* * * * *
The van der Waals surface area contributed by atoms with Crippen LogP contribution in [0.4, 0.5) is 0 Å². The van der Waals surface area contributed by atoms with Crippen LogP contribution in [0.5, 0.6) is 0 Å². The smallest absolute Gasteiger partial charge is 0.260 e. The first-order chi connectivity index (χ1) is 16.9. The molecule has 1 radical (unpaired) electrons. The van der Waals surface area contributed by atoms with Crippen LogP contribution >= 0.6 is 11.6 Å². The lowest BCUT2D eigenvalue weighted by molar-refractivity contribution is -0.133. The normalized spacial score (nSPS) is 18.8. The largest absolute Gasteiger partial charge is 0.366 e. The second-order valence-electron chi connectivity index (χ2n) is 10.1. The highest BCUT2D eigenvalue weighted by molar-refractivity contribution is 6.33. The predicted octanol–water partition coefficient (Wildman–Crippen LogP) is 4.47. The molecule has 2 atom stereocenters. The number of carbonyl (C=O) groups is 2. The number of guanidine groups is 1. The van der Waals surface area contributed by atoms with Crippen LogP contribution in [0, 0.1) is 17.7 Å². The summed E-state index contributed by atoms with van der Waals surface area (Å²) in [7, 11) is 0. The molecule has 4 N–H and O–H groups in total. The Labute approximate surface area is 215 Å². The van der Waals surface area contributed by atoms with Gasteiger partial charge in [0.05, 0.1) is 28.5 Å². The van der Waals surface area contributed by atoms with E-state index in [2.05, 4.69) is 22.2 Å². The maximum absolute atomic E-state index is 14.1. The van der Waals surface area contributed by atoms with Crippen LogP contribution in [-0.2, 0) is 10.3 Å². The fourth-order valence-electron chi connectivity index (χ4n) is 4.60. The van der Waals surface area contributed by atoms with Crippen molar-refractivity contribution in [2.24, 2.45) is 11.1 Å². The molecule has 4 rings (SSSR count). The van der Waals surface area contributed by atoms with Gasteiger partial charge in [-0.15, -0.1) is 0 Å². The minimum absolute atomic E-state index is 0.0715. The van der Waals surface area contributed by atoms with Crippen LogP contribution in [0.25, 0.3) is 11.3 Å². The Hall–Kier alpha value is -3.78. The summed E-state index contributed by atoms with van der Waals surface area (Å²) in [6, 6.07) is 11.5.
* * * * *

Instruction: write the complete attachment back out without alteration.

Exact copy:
The van der Waals surface area contributed by atoms with Crippen LogP contribution in [0.4, 0.5) is 0 Å². The van der Waals surface area contributed by atoms with Crippen LogP contribution in [0.5, 0.6) is 0 Å². The smallest absolute Gasteiger partial charge is 0.260 e. The first-order chi connectivity index (χ1) is 16.9. The molecule has 1 radical (unpaired) electrons. The van der Waals surface area contributed by atoms with Crippen LogP contribution >= 0.6 is 11.6 Å². The lowest BCUT2D eigenvalue weighted by molar-refractivity contribution is -0.133. The normalized spacial score (nSPS) is 18.8. The largest absolute Gasteiger partial charge is 0.366 e. The second-order valence-electron chi connectivity index (χ2n) is 10.1. The highest BCUT2D eigenvalue weighted by molar-refractivity contribution is 6.33. The predicted octanol–water partition coefficient (Wildman–Crippen LogP) is 4.47. The molecule has 2 atom stereocenters. The number of carbonyl (C=O) groups is 2. The number of guanidine groups is 1. The van der Waals surface area contributed by atoms with Crippen LogP contribution in [0, 0.1) is 17.7 Å². The summed E-state index contributed by atoms with van der Waals surface area (Å²) in [7, 11) is 0. The molecule has 4 N–H and O–H groups in total. The Labute approximate surface area is 215 Å². The van der Waals surface area contributed by atoms with Gasteiger partial charge in [0.05, 0.1) is 28.5 Å². The van der Waals surface area contributed by atoms with E-state index in [2.05, 4.69) is 22.2 Å². The maximum absolute atomic E-state index is 14.1. The van der Waals surface area contributed by atoms with Crippen LogP contribution in [-0.2, 0) is 10.3 Å². The fourth-order valence-electron chi connectivity index (χ4n) is 4.60. The van der Waals surface area contributed by atoms with Crippen molar-refractivity contribution in [2.24, 2.45) is 11.1 Å². The molecule has 4 rings (SSSR count). The van der Waals surface area contributed by atoms with Gasteiger partial charge in [-0.15, -0.1) is 0 Å². The minimum absolute atomic E-state index is 0.0715. The van der Waals surface area contributed by atoms with Crippen LogP contribution in [0.25, 0.3) is 11.3 Å². The Hall–Kier alpha value is -3.78. The summed E-state index contributed by atoms with van der Waals surface area (Å²) in [6, 6.07) is 11.5.